and 5-MeO-DMT

Turn On, Tune In, Drop Your Anxiety Levels

Turn On, Tune In, Drop Your Anxiety Levels

During the COVID-19, as the nations struggled with lockdowns and isolation, depression rates among adults skyrocketed from pre-COVID 8.5% to 27.8%. Researchers reported a 14% rise in anxiety for residents in Australia, Canada, the U.K., and the U.S. 

A dean at the Boston University School of Public Health, Prof. Sandro Galea, published research on mental health aspects of the pandemic last year. The report shows the pandemic had an unprecedented impact on mental health.

“Depression in the general population after prior large-scale traumatic events has been observed to, at most, double,” Galea said.

According to a study on the COVID-19 outbreak’s impact on mental health, users of psychedelic drugs experienced less stress during the pandemic than those who had not. Research before COVID had already demonstrated the potential for psychedelic drugs as treatments for depression, anxiety, addiction, and other mental health conditions.

In a study titled “Cross-Sectional Associations Between Lifetime Use of Psychedelic Drugs and Psychometric Measures During the COVID-19 Confinement: A Transcultural Study,” researchers in the Netherlands, Spain, and Brazil studied how previous psychedelic use affected mental health during the pandemic. 

From April through July of 2020, when much of the world was under lockdown to help stem the spread of the virus, researchers surveyed 2,974 people. More than half never used psychedelics, 606 were occasional users, and 497 participants regularly used psychedelics. The psychedelics in question included psilocybin, peyote, MDMA, ayahuasca, LSD, San Pedro, and 5-MeO-DMT. While these psychedelics are very different from taking a toke from the bong, some say marijuana also has psychedelic properties in large doses.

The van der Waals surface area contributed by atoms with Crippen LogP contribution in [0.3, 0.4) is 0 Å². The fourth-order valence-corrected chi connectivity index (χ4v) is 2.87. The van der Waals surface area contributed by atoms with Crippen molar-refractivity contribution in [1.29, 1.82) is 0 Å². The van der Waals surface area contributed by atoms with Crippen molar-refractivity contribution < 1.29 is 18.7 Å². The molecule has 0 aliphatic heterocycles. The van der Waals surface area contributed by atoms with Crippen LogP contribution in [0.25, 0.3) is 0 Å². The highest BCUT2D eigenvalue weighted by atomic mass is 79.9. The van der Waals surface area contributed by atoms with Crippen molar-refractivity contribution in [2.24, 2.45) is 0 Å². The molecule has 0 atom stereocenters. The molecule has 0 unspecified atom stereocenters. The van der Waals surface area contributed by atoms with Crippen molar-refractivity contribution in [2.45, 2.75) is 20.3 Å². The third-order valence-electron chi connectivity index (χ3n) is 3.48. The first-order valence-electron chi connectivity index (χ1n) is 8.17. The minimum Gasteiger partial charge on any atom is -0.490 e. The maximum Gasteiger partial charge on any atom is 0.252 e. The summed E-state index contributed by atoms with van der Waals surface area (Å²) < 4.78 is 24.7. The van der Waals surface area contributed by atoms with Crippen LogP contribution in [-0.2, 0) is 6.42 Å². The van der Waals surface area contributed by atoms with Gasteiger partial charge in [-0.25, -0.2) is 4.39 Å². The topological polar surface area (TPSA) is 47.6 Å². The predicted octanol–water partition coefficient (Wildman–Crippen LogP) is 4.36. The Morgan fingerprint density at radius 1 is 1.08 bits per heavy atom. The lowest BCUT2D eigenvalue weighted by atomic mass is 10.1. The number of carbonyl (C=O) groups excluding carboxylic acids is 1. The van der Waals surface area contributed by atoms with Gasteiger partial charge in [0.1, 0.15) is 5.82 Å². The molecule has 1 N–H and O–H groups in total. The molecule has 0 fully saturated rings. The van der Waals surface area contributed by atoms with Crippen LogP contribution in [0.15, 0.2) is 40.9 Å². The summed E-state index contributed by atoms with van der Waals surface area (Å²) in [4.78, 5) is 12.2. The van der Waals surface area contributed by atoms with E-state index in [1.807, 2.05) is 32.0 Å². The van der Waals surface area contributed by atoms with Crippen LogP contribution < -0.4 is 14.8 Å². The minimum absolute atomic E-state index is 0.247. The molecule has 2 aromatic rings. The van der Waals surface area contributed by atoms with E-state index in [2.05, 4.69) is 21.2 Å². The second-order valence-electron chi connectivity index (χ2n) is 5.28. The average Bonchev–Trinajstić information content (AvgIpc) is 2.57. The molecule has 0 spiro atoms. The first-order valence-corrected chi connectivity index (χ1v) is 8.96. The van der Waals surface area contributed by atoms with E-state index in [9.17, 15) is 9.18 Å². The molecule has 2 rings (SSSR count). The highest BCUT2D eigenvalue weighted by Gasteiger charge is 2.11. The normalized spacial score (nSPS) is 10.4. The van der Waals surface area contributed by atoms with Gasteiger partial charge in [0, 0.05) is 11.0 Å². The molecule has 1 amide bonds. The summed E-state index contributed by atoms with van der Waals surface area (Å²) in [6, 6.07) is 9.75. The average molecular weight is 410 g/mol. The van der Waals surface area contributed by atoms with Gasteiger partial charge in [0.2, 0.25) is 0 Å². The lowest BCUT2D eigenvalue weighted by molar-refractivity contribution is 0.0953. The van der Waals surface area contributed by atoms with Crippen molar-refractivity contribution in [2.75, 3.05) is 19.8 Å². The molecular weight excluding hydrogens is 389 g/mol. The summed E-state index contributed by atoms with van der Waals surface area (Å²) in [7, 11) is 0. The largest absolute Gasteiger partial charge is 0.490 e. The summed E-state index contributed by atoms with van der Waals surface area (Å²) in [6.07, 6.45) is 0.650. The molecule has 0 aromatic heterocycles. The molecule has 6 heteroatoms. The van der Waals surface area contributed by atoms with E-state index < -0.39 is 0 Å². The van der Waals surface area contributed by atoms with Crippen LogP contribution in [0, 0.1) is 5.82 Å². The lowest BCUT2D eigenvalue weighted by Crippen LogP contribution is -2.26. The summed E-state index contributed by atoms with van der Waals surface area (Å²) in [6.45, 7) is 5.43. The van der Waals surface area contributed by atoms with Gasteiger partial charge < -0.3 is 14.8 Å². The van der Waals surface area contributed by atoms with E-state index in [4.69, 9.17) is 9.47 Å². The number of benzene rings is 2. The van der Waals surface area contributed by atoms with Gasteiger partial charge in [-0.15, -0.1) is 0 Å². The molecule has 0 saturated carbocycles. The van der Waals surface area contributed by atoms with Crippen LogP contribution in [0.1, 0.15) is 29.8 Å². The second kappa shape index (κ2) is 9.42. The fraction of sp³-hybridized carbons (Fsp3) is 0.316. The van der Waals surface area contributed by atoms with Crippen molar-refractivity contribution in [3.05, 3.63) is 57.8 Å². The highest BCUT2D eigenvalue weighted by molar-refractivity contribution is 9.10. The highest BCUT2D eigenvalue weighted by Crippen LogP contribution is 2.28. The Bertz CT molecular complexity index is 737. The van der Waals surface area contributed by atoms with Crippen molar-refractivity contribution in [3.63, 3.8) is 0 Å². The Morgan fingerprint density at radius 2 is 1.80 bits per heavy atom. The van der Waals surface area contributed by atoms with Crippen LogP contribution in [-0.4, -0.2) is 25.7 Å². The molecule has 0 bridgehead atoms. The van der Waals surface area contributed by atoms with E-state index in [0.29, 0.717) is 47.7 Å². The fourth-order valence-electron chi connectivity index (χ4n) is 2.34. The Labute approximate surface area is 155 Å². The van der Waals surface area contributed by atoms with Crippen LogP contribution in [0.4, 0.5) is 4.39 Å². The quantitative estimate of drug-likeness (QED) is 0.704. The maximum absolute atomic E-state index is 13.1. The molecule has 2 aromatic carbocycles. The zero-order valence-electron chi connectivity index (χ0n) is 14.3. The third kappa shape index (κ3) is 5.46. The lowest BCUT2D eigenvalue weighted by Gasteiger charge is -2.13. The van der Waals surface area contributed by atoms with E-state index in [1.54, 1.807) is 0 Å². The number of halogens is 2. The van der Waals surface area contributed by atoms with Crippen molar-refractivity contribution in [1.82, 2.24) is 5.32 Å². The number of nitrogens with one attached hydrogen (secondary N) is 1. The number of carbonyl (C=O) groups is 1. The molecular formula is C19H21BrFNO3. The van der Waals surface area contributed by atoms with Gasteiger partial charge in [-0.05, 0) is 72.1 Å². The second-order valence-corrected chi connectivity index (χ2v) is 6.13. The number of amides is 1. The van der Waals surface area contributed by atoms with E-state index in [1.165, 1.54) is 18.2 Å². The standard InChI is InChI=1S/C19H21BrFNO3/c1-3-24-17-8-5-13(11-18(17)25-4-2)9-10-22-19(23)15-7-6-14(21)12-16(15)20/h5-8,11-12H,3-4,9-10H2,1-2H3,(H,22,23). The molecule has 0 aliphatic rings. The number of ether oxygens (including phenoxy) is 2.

The authors of the study noted that regular psychedelic drug users “reported less psychological distress, less peritraumatic stress, and more social support.”

Half of the participants who had used psychedelic drugs said their previous psychedelic use positively impacted their ability to cope with the stress of the lockdowns. More than a third (35 percent) said their past psychedelic drug use did not affect their management ability, and 16 percent said their experience with the compounds had a small beneficial impact.

The study also revealed other factors that could impact mental health: Nearly a fifth of participants reported losing their job, and almost half said their income had declined during the outbreak.

Regular users of psychedelics also reported more engagement with music, meditation, yoga, and Pilates. In contrast, those who do not use psychedelics said they spent more time doing aerobic exercise, playing video games, watching television, movies, and news coverage related to the COVID-19 pandemic. 

The researchers wrote that it is unclear if the drugs are responsible for the difference in stress levels. They noted that healthier eating habits, spending more time outside and spending less time listening to or viewing news coverage about the pandemic could further impact mental health.
“Our findings showed that regular users of psychedelic drugs had less psychological stress and some personality differences when compared to occasional users and non-users,” the study’s authors concluded. “This suggests that either the use of psychedelics might be a protective factor itself or people with certain previous traits are more prone to frequently using psychedelic drugs.”

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